Republican Senate Control Depends On Key Races

Sep 29, 2016
Originally published on September 29, 2016 10:24 pm
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ARI SHAPIRO, HOST:

Shortly after the Democratic National Convention this summer, it looked like Republicans on Capitol Hill were in trouble. According to the polls, Democrats were leading in races that could determine control of the Senate. Now with less than six weeks until Election Day, we have an update from NPR congressional reporter Susan Davis. Hi, Sue.

SUSAN DAVIS, BYLINE: Hey, Ari.

SHAPIRO: What do things look like today?

DAVIS: The battlefield has shrunk significantly. When we spoke earlier this summer, there was about 10 or 11 races that made up the Senate battleground. And about four of those have been taken off the table. And that's good news for Republicans because those are Republican-held seats. We're talking about Ohio's Rob Portman, Arizona's John McCain, Florida's Marco Rubio and Iowa's Chuck Grassley. All four of these Republican senators are now pretty much favored to win re-election, and that is good news for them.

SHAPIRO: We've heard from so many Republicans who are not supporting Donald Trump, but are putting their money behind Senate races. Is part of this map shrinking a result of that effort?

DAVIS: Hey, money always helps, right? And you have wealthy Republican donors, like Sheldon Adelson, hedge fund manager Paul Singer and the Koch brothers, who have put tens of millions of dollars into Senate races instead of the presidential. One notable way this money has had an impact is that Republicans have been able to run thousands of more ads in competitive Senate races.

SHAPIRO: Tell me about the seats that are in play.

DAVIS: OK. So Republicans have a 54-seat majority, which means Democrats need to win four seats and the White House because a 50/50 Senate is broken by the vice president. Or Democrats would need to win five seats outright if Donald Trump wins the White House. Democrats are already favored to pick up two of the seats they need in Wisconsin and Illinois. So it's now come down in these final weeks to a throwdown over two, maybe three seats in a battlefield of just five seats.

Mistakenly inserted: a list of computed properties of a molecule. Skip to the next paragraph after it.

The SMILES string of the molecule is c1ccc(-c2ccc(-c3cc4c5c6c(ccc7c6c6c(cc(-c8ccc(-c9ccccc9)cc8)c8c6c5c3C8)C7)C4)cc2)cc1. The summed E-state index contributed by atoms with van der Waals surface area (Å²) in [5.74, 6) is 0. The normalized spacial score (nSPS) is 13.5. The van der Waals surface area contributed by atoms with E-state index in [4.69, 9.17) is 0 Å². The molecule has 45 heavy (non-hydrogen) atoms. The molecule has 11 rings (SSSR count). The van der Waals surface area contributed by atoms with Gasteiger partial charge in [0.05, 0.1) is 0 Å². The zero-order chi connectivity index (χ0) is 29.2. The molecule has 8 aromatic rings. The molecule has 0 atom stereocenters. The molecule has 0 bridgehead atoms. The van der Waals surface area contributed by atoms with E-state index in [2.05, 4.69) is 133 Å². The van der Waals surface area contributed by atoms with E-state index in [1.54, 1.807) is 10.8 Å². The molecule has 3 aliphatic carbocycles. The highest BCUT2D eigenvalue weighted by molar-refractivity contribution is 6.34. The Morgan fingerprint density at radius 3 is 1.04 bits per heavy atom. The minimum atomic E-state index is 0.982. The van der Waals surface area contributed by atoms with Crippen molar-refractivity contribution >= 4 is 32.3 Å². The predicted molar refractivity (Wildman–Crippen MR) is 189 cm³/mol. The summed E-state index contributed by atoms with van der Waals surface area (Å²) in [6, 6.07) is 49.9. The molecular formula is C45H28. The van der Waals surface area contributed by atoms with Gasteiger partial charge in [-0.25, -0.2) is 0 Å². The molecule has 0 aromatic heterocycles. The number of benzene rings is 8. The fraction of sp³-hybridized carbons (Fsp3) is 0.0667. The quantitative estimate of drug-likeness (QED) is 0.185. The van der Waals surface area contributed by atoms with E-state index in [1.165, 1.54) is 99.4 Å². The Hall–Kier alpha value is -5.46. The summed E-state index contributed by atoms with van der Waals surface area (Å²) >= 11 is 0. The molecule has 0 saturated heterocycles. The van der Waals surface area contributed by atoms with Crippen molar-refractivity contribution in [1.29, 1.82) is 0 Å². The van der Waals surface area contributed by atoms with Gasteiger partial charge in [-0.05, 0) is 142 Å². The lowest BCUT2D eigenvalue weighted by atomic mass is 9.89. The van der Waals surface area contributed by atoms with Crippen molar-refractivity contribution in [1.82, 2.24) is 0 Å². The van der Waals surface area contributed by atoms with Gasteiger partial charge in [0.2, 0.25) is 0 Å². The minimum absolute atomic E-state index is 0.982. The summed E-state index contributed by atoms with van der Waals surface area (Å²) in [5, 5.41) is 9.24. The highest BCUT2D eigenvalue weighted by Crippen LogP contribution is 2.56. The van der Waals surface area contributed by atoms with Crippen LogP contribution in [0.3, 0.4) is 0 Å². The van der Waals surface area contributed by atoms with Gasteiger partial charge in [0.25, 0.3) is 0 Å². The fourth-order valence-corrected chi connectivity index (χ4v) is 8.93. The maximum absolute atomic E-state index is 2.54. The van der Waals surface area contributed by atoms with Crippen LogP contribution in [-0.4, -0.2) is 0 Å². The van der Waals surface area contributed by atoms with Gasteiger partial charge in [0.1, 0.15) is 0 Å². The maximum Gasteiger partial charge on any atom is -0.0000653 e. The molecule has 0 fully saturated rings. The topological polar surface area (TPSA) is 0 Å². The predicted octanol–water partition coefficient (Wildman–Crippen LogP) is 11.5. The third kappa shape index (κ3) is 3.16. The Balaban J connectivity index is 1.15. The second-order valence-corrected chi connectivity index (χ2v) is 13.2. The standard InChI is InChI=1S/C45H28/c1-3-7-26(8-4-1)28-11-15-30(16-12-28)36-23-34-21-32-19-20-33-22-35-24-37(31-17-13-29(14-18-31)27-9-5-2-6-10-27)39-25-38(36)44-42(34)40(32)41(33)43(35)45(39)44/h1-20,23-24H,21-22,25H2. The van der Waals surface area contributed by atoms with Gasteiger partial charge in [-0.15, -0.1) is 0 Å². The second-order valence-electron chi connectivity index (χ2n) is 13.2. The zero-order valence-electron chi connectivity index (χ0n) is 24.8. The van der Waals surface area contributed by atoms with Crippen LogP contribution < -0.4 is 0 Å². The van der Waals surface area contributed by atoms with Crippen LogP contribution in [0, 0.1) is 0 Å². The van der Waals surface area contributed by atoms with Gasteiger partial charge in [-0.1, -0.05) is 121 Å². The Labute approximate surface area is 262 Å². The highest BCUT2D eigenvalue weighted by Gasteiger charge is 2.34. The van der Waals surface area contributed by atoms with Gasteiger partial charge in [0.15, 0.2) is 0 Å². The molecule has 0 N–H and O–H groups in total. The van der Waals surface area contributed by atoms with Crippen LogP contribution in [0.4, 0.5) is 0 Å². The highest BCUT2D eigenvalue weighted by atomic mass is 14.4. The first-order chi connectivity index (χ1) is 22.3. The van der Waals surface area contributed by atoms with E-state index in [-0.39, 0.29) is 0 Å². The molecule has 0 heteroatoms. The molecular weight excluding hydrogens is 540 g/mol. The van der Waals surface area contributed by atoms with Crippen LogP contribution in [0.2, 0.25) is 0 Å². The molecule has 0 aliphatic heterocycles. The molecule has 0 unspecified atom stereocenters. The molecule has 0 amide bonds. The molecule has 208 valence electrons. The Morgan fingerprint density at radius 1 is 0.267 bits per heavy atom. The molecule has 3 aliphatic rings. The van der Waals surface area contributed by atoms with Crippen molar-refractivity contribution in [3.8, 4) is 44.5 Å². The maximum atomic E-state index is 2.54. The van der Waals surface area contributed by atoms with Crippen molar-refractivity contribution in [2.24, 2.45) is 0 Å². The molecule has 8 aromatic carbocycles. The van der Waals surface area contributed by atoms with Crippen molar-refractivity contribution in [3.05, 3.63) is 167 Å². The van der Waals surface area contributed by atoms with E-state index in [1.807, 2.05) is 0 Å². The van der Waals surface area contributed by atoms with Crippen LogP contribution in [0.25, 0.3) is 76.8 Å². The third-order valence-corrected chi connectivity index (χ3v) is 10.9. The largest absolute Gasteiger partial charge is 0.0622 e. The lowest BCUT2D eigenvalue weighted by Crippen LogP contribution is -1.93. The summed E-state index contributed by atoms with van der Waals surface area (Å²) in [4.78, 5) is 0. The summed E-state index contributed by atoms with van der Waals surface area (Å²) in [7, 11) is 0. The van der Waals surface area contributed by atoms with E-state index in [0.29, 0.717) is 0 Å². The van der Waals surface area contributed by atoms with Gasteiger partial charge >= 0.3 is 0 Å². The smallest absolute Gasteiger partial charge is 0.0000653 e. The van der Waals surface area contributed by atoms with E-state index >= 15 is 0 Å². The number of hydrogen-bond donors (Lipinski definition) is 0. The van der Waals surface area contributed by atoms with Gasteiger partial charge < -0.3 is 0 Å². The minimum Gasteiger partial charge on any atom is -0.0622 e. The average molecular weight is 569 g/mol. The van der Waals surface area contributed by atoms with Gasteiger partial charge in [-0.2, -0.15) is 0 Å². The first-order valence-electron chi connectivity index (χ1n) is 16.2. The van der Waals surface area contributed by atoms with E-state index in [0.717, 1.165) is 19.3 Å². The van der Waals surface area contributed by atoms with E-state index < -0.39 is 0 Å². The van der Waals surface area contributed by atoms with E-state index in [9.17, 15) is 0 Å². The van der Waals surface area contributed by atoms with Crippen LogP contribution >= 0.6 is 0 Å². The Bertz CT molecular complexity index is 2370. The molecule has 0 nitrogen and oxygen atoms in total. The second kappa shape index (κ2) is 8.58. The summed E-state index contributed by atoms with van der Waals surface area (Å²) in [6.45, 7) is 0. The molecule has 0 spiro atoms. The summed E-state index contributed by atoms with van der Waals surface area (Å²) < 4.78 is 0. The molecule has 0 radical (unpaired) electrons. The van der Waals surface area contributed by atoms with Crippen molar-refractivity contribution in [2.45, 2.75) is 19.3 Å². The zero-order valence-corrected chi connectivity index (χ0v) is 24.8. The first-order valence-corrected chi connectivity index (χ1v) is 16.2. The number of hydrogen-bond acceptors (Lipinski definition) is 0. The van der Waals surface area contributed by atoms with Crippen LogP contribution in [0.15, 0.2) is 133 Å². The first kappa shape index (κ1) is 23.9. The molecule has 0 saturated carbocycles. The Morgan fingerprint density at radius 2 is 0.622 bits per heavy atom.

I should add one caveat. Democrats are trying to make Missouri in play. That's Republican incumbent Senator Roy Blunt. The race has tightened, but it's not quite there yet.

SHAPIRO: What are they?

DAVIS: I call them the core five. They are the races in Indiana, New Hampshire, North Carolina, Nevada and Pennsylvania. All but one of these seats - Nevada - is Republican-held, which simply means Democrats have more opportunities than Republicans do to pick up seats.

Nevada has been another bright spot for Republicans. This is the seat of retiring Senate Minority Leader Harry Reid, so a win here would be particularly fulfilling for Republicans. The Republican candidate is Congressman Joe Hackett, and he is leading in every public poll since July against the Democratic candidate, a woman named Catherine Cortez Masto.

Also, in Indiana, Democrats were hoping that former Senator Evan Bayh, who's making - trying to make - a comeback would walk away with this race. But Republicans have been able to whittle down his lead to single digits, so flipping in the end is going to be a lot harder today than it was a month ago.

SHAPIRO: Six weeks to go. What's the bottom line?

DAVIS: The bottom line is that the Senate battlefield has narrowed dramatically, but it still tilts towards Democrats. Three of those five core Senate races - New Hampshire, North Carolina, Pennsylvania - they're all presidential battlegrounds, too. And they're all statistical ties, although Hillary Clinton is leading in Pennsylvania and New Hampshire, and North Carolina is razor tight. You know, these down-ballot races - they tend to break in the final days and weeks of a national election year. So in the next couple of weeks, it's going to become pretty clear whether a takeover is imminent or if Republicans are going to hold control of the Senate.

SHAPIRO: NPR congressional reporter Susan Davis, thank you.

DAVIS: You bet. Transcript provided by NPR, Copyright NPR.